LIVINGSTON PARISH, La. (WAFB) - Fortunately, Hurricane Barry did not deliver the punch it initially threatened, but that didn’t keep many in Livingston Parish from worrying about the wall along I-12. Improved designs in the wall barricade are now part of a federal law.
“A picture says a thousand words,” said Congressman Garret Graves. “That wall held back several feet of water in the storm we had in August 2016.”
Photos from 2016 say it all: feet of water on I-12 westbound and nothing in the eastbound lanes. All of Juban Crossing went under, but there’s a significant difference on the other side of the interstate barrier wall. In fact, so much so, people were able to drive in the eastbound lanes and recorded the flooding on the other side.
“I’ve heard people say we really, really wanted a levee in south Louisiana, just not there. That’s not the place we needed to be holding back water,” Graves said.
Graves says I-12 should be an evacuation route, but instead, several were left stranded on the interstate for hours and had to be rescued during the night by the National Guard. Plus, the strong current in the water under the interstate kept people from putting their boats in the water.
“It actually put the rescuers in danger as well,” Graves said.
For all those reasons, Graves says he met with numerous Livingston Parish mayors and even asked the state and federal government to issue new standards, but all that failed.
“We always try and first find the cooperative solution by working together with the agencies, but if they’re not going to cooperate, it’s our job to step in and actually change the law, and we did that,” Graves said. “As you can see, there is no drainage outlets in that barrier that goes on for miles, which also is an impediment to law enforcement and emergency vehicles. Does that look normal?”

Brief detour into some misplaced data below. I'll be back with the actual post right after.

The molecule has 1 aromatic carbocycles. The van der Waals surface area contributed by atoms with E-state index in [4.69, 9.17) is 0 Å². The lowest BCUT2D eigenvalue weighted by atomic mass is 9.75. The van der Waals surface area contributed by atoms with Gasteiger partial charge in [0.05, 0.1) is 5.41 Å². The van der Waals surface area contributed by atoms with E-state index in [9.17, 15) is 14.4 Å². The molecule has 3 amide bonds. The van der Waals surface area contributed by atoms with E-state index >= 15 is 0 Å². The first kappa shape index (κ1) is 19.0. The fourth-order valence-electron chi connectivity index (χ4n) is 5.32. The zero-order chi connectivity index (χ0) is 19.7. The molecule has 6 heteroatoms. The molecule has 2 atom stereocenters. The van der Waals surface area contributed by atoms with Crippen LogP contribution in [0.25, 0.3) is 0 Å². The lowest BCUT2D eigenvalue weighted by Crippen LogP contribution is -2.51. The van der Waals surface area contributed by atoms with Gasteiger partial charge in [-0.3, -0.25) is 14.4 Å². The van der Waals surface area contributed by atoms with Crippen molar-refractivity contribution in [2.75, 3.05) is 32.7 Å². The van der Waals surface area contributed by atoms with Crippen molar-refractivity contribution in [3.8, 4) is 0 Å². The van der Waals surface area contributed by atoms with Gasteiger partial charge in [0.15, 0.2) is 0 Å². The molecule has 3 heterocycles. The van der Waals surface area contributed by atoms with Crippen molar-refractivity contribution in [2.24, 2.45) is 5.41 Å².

In October of 2018, the Disaster Recovery Reform Act passed, meaning the federal government now requires draining holes be put in interstate walls. Louisiana Department of Transportation and Development Secretary Dr. Shawn Wilson says after 2016, he issued a directive that all future barrier walls must have holes in them. The proof is in the barriers put up since then. He defends the walls, saying in the past three years, they have served as barriers from vehicle going 65 mph or faster more than 100 times.
“So 364 days out of the year, it works to protect 40 to 50,000 people a day compared to what happened on this one 1,000-year flood of biblical proportions, in many regards, that we could not control,” Wilson said.
In regards to the portion of the wall along I-12 that many believe flooded a good portion of Livingston Parish, Wilson says it would cost too much to put holes in it now because it would mean basically starting all over.
“The way they were built, the moment we separate them or create holes, you’re getting into tied steel, which diminishes the integrity of the wall,” he said.
Wilson says there are no current plans to do that, meaning the wall that flooded so many in 2016 is staying just like it is for now.
Wilson says there are currently about 50 miles of interstate barriers across the state that do not have the drainage cut-outs and it would not set a good precedent to replace just that portion of I-12 in Livingston Parish without replacing all 50 miles.